When Paul Greengrass’ Captain Phillips was released last month, it was quickly accompanied with allegations that much of the film was made up. A handful of the men from Phillips’ own crew claimed that Greengrass’ film glamorized the real Captain Richard Phillips. In real life, the crewmen say, Phillips “wasn’t the big leader,” and was “real arrogant,” bordering on dangerous. Soon after these allegations were reported in major media outlets, film enthusiasts began penning essays asking readers the very question I’m asking in the headline of this post.
But I can see that I’m digging myself into a bit of a hole here. One of this year’s films with an undeniably massive heart is Lee Daniels’ The Butler. It’s a story of a man who dedicated his life to serving others for love of country, and love for family. I enjoyed the film. It had its faults, but I was going to focus my review on highlighting its strong performances. But I never wrote that review. Why? Because shortly after seeing the film, I did a little research and discovered much of The Butler was complete bullshit. I looked into the accusations of the film’s many falsities via several different sources. It was the same everywhere. The Butler lied to manipulate its audience into caring. And upon discovering these lies, I found myself immediately against the film.
I’m digging myself deeper. “Manipulation” is a term I hate when used in film criticism. The film medium, as defined, is manipulative. Its aim is to manipulate our emotions for a response. An editing cut is manipulative. Musical score is manipulative. An actor’s facial expression is manipulative. And so on. Manipulation itself isn’t the problem, because every film (including, or especially, documentaries) manipulates us. But The Butler was different.
(Note: This paragraph contains spoilers for The Butler. Jump to the next graph if you don’t want aspects of the movie ruined.) In the opening scene of Daniels’ film, a young Cecil Gaines (who would later become The Butler), watches a plantation owner rape Cecil’s mother then kill his father in cold blood. It’s a truly startling sequence, that is entirely made up. Later in the film, Gaines’ wife (played by Oprah Winfrey) is shown as a drunk floozy who sleeps around. Nope, not true. Remember when the Gaines’ learn that their youngest son was killed in Vietnam? Didn’t happen. Remember the oldest Gaines boy, who becomes a Freedom Rider, then a Black Panther, before running for national office? Completely false. In real life, Eugene Allen (as that is his real name) and his wife, Helene, only had one son, who served in and survived Vietnam. He never joined the civil rights movement or ran for office. (Spoilers done.)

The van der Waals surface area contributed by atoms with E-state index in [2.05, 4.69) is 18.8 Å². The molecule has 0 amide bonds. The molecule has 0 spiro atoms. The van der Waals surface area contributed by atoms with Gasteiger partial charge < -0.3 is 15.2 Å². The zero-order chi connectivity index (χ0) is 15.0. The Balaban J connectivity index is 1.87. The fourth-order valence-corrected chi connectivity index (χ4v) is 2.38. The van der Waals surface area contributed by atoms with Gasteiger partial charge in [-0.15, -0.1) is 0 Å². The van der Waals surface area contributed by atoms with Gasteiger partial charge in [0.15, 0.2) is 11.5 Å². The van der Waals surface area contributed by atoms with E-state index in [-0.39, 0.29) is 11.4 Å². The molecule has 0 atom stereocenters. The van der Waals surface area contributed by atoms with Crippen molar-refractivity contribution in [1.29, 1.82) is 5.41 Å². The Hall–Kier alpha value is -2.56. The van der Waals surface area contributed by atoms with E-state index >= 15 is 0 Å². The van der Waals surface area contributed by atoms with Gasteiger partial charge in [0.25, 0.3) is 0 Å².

These claims for The Butler go on and on, I only pointed out the most egregious ones. But if you saw the film, you know the scenes (or whole characters) I just mentioned existed solely for the audience to gain sympathy for its title character. I’m certainly not trying to take anything away from Eugene Allen or the service he gave to his country, but it’s obvious that his real life wasn’t unique enough to merit a film (at least in the eyes of The Butler’s producer, Harvey Weinstein), so it was embellished to the point of absurdity, and I loathe the film for it.
But am I right to detest the film? One could argue that practically every film based on a true story alters the truth to make for a more cinematically pleasing experience. Sports biopics are a chief offender. Rudy never made a game-closing sack, The Permian Panthers didn’t make it to the championship as depicted in Friday Night Lights, Philip Seymour Hoffman admitted to turning Art Howe into a complete asshole as a means of giving Moneyball a villain. These claims are endless. Hell, Antwone Fisher, one of my favorite films based on a true story, is a wildly Hollywoodized version of Fisher’s actual post-teenage life. Yet I still utterly adore that film.
We all know the reasoning behind these cinematic face-lifts. “It’s impossible to fit an entire life into a two hour movie,” “We had to adjust the time frame to move things along,” “A composite character was made to articulate points more clearly.” Yes, okay, fine. But raping and killing people as a means of manipulating my emotions goes way beyond slight Hollywood touch-ups. It’s a cheap ploy to fill seats and shed tears, so that word of mouth will spread, thereby filling more seats and earning more money.
The more I thought about the notion of “Based on a True Story” as a problem, the more I tried to think of films that actually dumbed their story down to be believable. Films that chopped considerably, as opposed to adding gratuitously. Raging Bull was the first to come to mind. If you’ve read Jake LaMotta’s autobiography, or listened to first hand accounts of people who knew and loved him, you know Martin Scorsese and his writers left out a great deal from their film. Jake LaMotta did indeed do everything depicted in Raging Bull, but in reality, he was a far more abusive monster than Robert De Niro portrayed him as. Scorsese was aware of this, and he knew that if he told LaMotta’s life as it happened, too much horror would be crammed into two hours, to the point that it would be unrealistic.
Now, does that make Jake LaMotta’s life more cinematically pleasing than Eugene Allen’s? Possibly, but that’s not the point. I’ve always managed to brush “Based on a True Story” off and buy into whatever excuses were fed to me. But The Butler, despite having its heart cemented firmly in the right place, was ruined for me because it lied so blatantly. Should we let “Based on a True Story” affect our feelings toward a film so drastically, or should we accept that liberties will always be taken in “True Story” movies? After all, they are just movies, right? You tell me.